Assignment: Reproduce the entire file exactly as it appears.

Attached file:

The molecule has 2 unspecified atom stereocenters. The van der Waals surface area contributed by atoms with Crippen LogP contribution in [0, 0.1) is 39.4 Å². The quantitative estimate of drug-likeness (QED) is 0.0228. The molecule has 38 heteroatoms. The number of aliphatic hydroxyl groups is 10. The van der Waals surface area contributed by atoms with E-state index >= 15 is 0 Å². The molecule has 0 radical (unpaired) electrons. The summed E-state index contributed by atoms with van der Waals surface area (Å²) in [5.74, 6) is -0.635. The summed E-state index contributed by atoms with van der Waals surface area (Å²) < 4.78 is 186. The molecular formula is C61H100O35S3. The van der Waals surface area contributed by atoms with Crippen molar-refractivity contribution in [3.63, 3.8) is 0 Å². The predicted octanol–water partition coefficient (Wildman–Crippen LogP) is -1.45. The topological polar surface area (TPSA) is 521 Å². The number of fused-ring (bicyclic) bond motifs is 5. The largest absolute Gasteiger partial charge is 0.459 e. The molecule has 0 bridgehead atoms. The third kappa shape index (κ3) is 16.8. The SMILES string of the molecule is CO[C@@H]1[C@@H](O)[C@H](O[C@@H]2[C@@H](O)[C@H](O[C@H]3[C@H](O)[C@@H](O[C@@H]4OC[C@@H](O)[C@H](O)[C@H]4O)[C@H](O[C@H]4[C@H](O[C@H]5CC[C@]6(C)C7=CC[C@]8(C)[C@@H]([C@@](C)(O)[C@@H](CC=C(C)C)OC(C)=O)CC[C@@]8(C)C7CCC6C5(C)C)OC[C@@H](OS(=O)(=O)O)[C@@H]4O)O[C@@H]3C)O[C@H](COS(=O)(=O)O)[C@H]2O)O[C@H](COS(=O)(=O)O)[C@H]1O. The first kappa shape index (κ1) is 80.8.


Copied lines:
The molecule has 2 unspecified atom stereocenters. The van der Waals surface area contributed by atoms with Crippen LogP contribution in [0, 0.1) is 39.4 Å². The quantitative estimate of drug-likeness (QED) is 0.0228. The molecule has 38 heteroatoms. The number of aliphatic hydroxyl groups is 10. The van der Waals surface area contributed by atoms with E-state index >= 15 is 0 Å². The molecule has 0 radical (unpaired) electrons. The summed E-state index contributed by atoms with van der Waals surface area (Å²) in [5.74, 6) is -0.635. The summed E-state index contributed by atoms with van der Waals surface area (Å²) < 4.78 is 186. The molecular formula is C61H100O35S3. The van der Waals surface area contributed by atoms with Crippen molar-refractivity contribution in [3.63, 3.8) is 0 Å². The predicted octanol–water partition coefficient (Wildman–Crippen LogP) is -1.45. The topological polar surface area (TPSA) is 521 Å². The number of fused-ring (bicyclic) bond motifs is 5. The largest absolute Gasteiger partial charge is 0.459 e. The molecule has 0 bridgehead atoms. The third kappa shape index (κ3) is 16.8. The SMILES string of the molecule is CO[C@@H]1[C@@H](O)[C@H](O[C@@H]2[C@@H](O)[C@H](O[C@H]3[C@H](O)[C@@H](O[C@@H]4OC[C@@H](O)[C@H](O)[C@H]4O)[C@H](O[C@H]4[C@H](O[C@H]5CC[C@]6(C)C7=CC[C@]8(C)[C@@H]([C@@](C)(O)[C@@H](CC=C(C)C)OC(C)=O)CC[C@@]8(C)C7CCC6C5(C)C)OC[C@@H](OS(=O)(=O)O)[C@@H]4O)O[C@@H]3C)O[C@H](COS(=O)(=O)O)[C@H]2O)O[C@H](COS(=O)(=O)O)[C@H]1O. The first kappa shape index (κ1) is 80.8.